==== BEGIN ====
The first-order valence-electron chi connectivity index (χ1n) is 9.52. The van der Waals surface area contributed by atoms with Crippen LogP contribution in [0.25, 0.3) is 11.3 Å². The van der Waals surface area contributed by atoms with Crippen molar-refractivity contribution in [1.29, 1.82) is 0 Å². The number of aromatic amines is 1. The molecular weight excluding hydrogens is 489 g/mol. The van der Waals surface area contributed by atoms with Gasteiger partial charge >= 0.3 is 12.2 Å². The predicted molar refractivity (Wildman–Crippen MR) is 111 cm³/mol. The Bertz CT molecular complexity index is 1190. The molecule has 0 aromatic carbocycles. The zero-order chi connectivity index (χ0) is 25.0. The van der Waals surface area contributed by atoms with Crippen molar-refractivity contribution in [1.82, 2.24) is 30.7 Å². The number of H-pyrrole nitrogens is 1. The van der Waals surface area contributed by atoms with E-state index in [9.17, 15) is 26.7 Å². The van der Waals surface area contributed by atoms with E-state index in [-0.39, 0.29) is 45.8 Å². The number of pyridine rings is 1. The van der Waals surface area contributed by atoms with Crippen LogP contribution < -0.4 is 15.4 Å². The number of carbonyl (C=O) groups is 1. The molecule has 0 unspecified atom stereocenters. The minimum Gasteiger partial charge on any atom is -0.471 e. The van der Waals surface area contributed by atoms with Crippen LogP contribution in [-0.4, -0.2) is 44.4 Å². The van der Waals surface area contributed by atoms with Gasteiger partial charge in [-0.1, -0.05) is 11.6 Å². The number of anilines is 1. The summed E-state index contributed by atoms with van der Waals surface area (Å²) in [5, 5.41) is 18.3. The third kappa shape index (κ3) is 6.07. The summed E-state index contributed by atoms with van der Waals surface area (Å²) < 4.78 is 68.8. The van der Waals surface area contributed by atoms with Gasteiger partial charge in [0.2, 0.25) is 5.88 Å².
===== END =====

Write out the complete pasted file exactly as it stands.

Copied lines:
The first-order valence-electron chi connectivity index (χ1n) is 9.52. The van der Waals surface area contributed by atoms with Crippen LogP contribution in [0.25, 0.3) is 11.3 Å². The van der Waals surface area contributed by atoms with Crippen molar-refractivity contribution in [1.29, 1.82) is 0 Å². The number of aromatic amines is 1. The molecular weight excluding hydrogens is 489 g/mol. The van der Waals surface area contributed by atoms with Gasteiger partial charge >= 0.3 is 12.2 Å². The predicted molar refractivity (Wildman–Crippen MR) is 111 cm³/mol. The Bertz CT molecular complexity index is 1190. The molecule has 0 aromatic carbocycles. The zero-order chi connectivity index (χ0) is 25.0. The van der Waals surface area contributed by atoms with Crippen molar-refractivity contribution in [1.82, 2.24) is 30.7 Å². The number of H-pyrrole nitrogens is 1. The van der Waals surface area contributed by atoms with E-state index in [9.17, 15) is 26.7 Å². The van der Waals surface area contributed by atoms with E-state index in [-0.39, 0.29) is 45.8 Å². The number of pyridine rings is 1. The van der Waals surface area contributed by atoms with Crippen LogP contribution < -0.4 is 15.4 Å². The number of carbonyl (C=O) groups is 1. The molecule has 0 unspecified atom stereocenters. The minimum Gasteiger partial charge on any atom is -0.471 e. The van der Waals surface area contributed by atoms with Crippen LogP contribution in [-0.4, -0.2) is 44.4 Å². The van der Waals surface area contributed by atoms with Gasteiger partial charge in [-0.1, -0.05) is 11.6 Å². The number of anilines is 1. The summed E-state index contributed by atoms with van der Waals surface area (Å²) in [5, 5.41) is 18.3. The third kappa shape index (κ3) is 6.07. The summed E-state index contributed by atoms with van der Waals surface area (Å²) < 4.78 is 68.8. The van der Waals surface area contributed by atoms with Gasteiger partial charge in [0.2, 0.25) is 5.88 Å².